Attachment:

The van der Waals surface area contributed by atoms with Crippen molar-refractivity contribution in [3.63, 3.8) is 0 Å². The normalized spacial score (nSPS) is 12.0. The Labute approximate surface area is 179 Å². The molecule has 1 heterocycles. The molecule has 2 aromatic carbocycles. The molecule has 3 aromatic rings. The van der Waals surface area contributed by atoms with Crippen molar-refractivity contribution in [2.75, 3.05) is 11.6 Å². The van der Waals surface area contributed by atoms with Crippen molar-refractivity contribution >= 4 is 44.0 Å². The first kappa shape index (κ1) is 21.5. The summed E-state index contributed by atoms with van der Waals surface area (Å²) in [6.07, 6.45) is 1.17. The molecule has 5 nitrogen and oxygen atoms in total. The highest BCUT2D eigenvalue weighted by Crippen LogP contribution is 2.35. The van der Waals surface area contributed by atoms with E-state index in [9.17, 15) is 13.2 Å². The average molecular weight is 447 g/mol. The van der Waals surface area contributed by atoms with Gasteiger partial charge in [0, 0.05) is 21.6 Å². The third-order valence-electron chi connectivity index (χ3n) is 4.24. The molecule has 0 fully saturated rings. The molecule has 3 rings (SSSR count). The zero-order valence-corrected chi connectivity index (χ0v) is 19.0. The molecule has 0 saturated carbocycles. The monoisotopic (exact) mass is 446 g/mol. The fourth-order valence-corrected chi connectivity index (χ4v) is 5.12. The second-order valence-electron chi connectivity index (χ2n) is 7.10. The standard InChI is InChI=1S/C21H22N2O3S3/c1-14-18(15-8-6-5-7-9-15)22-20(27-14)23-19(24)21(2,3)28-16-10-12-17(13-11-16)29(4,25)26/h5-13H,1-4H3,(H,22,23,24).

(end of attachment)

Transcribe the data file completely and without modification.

The van der Waals surface area contributed by atoms with Crippen molar-refractivity contribution in [3.63, 3.8) is 0 Å². The normalized spacial score (nSPS) is 12.0. The Labute approximate surface area is 179 Å². The molecule has 1 heterocycles. The molecule has 2 aromatic carbocycles. The molecule has 3 aromatic rings. The van der Waals surface area contributed by atoms with Crippen molar-refractivity contribution in [2.75, 3.05) is 11.6 Å². The van der Waals surface area contributed by atoms with Crippen molar-refractivity contribution >= 4 is 44.0 Å². The first kappa shape index (κ1) is 21.5. The summed E-state index contributed by atoms with van der Waals surface area (Å²) in [6.07, 6.45) is 1.17. The molecule has 5 nitrogen and oxygen atoms in total. The highest BCUT2D eigenvalue weighted by Crippen LogP contribution is 2.35. The van der Waals surface area contributed by atoms with E-state index in [9.17, 15) is 13.2 Å². The average molecular weight is 447 g/mol. The van der Waals surface area contributed by atoms with Gasteiger partial charge in [0, 0.05) is 21.6 Å². The third-order valence-electron chi connectivity index (χ3n) is 4.24. The molecule has 0 fully saturated rings. The molecule has 3 rings (SSSR count). The zero-order valence-corrected chi connectivity index (χ0v) is 19.0. The molecule has 0 saturated carbocycles. The monoisotopic (exact) mass is 446 g/mol. The fourth-order valence-corrected chi connectivity index (χ4v) is 5.12. The second-order valence-electron chi connectivity index (χ2n) is 7.10. The standard InChI is InChI=1S/C21H22N2O3S3/c1-14-18(15-8-6-5-7-9-15)22-20(27-14)23-19(24)21(2,3)28-16-10-12-17(13-11-16)29(4,25)26/h5-13H,1-4H3,(H,22,23,24).